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Nashville Scene "Reeling in the Year"

The Scene's best of 1997.

By Jim Ridley, Noel Murray, and Donna Bowman

JANUARY 12, 1998:  1997 may not have been a good year for great movies, but it was a great year for good movies. No one film dominated the year the way Pulp Fiction did in 1994, despite entries from a stellar crop of directors: Spielberg, Scorsese, Coppola, Tarantino, Woody Allen, John Woo, Spike Lee, Mike Leigh, Wong Kar-wai, Atom Egoyan, James Cameron, Jackie Chan, Errol Morris. At the same time, 1997 moviegoers stood a remarkably good chance of finding well-crafted popular entertainment at the neighborhood multiplex.

Most interesting was the way Hollywood rebounded from 1996's Year of the Indie, when sort-of outside projects like Fargo and The English Patient outshone their lumbering major-studio competition. This year, the indies largely foundered in waves of trendiness, self-indulgence, and irrelevance, while artistic bull's-eyes such as L.A. Confidential and Face/Off were scored entirely within the mainstream. It said a lot about 1997, both good and bad, that the year's most uncompromising independent vision required the manpower of two major studios and upwards of $200 million. And yet several sterling smaller films last year found or are finding a deserved audience. These, and more, are the best movies of 1997.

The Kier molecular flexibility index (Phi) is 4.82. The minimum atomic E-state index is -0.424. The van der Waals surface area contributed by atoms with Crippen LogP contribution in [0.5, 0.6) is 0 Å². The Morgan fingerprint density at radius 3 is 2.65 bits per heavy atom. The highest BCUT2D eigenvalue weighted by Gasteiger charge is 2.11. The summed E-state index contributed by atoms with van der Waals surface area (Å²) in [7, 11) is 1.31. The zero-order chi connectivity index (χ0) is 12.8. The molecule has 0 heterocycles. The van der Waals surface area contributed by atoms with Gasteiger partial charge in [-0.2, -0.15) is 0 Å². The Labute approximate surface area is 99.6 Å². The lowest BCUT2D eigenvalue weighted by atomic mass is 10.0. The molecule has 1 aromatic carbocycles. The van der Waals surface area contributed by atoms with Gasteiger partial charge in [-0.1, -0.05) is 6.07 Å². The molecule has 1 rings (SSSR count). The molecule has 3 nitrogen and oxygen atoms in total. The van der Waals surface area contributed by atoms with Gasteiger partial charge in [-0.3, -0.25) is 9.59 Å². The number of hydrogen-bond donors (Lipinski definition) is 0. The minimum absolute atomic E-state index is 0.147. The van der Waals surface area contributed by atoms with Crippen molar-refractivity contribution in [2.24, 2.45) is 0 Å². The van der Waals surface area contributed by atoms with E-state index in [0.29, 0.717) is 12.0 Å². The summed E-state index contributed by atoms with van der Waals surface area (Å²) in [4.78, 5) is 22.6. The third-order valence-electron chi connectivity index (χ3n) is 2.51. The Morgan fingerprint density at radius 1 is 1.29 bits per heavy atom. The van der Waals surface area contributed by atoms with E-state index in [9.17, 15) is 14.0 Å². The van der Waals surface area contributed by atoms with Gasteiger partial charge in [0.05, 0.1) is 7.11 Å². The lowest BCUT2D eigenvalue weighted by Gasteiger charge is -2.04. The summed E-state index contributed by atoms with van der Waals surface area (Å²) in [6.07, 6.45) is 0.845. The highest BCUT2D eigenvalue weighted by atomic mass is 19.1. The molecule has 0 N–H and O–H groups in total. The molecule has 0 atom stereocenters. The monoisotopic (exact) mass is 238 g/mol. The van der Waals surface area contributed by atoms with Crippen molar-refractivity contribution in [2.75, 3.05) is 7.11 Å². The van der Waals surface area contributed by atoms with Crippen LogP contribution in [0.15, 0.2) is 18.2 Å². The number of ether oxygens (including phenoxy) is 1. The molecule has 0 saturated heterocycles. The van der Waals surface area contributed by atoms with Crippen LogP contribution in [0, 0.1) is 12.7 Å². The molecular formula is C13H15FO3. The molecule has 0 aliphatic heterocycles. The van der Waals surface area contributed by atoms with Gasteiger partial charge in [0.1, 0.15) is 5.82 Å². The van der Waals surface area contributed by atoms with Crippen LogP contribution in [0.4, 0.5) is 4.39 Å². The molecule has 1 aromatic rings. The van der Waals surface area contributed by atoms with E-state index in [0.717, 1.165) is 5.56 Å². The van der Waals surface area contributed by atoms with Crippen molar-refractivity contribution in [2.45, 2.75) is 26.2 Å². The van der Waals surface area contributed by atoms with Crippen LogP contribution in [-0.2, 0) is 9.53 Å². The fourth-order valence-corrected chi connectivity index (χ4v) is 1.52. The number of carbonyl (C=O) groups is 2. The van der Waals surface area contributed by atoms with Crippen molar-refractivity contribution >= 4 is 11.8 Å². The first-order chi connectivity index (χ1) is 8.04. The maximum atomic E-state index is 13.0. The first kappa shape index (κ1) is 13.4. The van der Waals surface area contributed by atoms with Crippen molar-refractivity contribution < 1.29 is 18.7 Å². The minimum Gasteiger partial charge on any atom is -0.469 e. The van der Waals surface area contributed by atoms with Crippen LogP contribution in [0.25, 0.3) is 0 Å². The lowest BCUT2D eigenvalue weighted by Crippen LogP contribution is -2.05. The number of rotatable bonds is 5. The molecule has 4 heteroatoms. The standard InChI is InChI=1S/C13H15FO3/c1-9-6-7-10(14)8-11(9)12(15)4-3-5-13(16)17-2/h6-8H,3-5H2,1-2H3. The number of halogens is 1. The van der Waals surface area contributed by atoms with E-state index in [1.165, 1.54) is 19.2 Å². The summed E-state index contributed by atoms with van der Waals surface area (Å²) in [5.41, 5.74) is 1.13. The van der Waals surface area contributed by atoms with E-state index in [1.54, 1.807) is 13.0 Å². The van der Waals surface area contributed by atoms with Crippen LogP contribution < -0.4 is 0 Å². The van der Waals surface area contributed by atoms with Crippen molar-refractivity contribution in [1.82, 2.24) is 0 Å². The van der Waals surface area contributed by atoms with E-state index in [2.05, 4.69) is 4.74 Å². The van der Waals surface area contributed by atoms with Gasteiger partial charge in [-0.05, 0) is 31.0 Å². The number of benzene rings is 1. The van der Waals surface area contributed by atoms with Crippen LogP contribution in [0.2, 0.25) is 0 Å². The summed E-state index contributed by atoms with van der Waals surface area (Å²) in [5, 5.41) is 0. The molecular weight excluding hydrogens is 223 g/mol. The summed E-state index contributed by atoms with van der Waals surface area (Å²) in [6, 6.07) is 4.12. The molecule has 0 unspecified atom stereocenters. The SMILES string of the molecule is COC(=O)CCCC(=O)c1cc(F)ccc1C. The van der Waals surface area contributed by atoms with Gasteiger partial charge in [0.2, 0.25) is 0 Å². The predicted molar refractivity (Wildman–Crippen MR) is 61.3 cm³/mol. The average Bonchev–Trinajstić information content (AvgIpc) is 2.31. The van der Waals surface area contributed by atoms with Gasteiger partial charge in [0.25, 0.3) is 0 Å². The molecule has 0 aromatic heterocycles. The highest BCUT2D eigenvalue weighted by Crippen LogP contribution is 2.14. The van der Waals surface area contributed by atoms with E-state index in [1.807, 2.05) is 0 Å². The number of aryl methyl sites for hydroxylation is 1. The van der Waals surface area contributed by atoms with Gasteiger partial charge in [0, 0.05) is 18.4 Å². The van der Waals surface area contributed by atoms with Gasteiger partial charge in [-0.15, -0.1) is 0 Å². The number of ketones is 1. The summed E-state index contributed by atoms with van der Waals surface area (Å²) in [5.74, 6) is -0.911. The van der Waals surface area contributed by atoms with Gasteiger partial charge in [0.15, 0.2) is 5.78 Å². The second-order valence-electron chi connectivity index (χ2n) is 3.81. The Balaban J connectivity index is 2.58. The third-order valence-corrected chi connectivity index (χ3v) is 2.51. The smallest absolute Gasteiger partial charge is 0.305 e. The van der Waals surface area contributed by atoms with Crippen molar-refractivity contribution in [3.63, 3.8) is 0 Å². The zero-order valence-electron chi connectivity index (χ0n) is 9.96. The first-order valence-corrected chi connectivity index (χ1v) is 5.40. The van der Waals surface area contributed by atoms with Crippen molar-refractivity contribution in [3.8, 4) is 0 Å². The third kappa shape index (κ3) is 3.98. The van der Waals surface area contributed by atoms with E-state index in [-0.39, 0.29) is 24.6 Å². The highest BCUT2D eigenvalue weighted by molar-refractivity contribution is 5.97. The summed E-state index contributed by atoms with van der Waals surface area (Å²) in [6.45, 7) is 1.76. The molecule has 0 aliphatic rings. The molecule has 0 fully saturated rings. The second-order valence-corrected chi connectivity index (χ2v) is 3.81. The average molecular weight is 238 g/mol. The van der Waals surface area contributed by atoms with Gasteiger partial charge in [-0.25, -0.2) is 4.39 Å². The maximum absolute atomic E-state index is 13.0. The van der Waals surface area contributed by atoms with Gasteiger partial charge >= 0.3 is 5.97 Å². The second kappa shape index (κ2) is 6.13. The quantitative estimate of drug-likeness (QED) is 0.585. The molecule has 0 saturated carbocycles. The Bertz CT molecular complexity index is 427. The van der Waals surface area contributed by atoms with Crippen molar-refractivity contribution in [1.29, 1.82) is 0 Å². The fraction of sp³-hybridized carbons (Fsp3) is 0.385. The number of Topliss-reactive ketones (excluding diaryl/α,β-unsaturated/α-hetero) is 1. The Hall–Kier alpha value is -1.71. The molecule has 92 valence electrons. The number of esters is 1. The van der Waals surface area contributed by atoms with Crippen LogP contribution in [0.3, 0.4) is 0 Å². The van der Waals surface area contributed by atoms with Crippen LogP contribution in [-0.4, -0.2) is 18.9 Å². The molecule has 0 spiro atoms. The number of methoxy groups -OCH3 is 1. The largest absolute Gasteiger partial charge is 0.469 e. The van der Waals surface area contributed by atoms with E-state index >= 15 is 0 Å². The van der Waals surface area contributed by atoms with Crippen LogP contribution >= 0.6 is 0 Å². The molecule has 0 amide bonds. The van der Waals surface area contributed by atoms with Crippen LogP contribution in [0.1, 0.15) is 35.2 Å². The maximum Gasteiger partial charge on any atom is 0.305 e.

1. The Sweet Hereafter. A school-bus crash in a small Canadian town shatters lives--and time itself--in Atom Egoyan's profoundly disturbing drama, filmed in audaciously fragmented style.

  2. Titanic. OK, so it has the howler of the movie year 1997: Kate Winslet chirping, "This is where we met!" as the ship tanks. Let it never be said that James Cameron won't risk looking foolish--which is why this titanic gamble pays off with fearless conviction, a romance all the more touching for being utterly cornball, and about a dozen of the most indelible images I've ever seen at the movies.

  3. L.A. Confidential. Light on self-referential fanboy cool, heavy on atmosphere, character, and incident, this is what crime-dramas were like before film-noir revivalism: tough, unfussy, and ferocious.

  4. Face/Off. Persona with assault weapons. John Woo's mind-boggling tale of detached psyches has its own split personality--it's a surreal examination of self and identity, dense with spiritual and psychological symbolism. It's also the wildest kick-ass action flick since Woo's own Hard-Boiled.

  5. The Apostle. From moment to moment, no American movie this year seemed as volatile and alive as Robert Duvall's exquisite, hugely entertaining dream project, in which a fugitive man of God seeks rebirth in an abandoned Louisiana parish.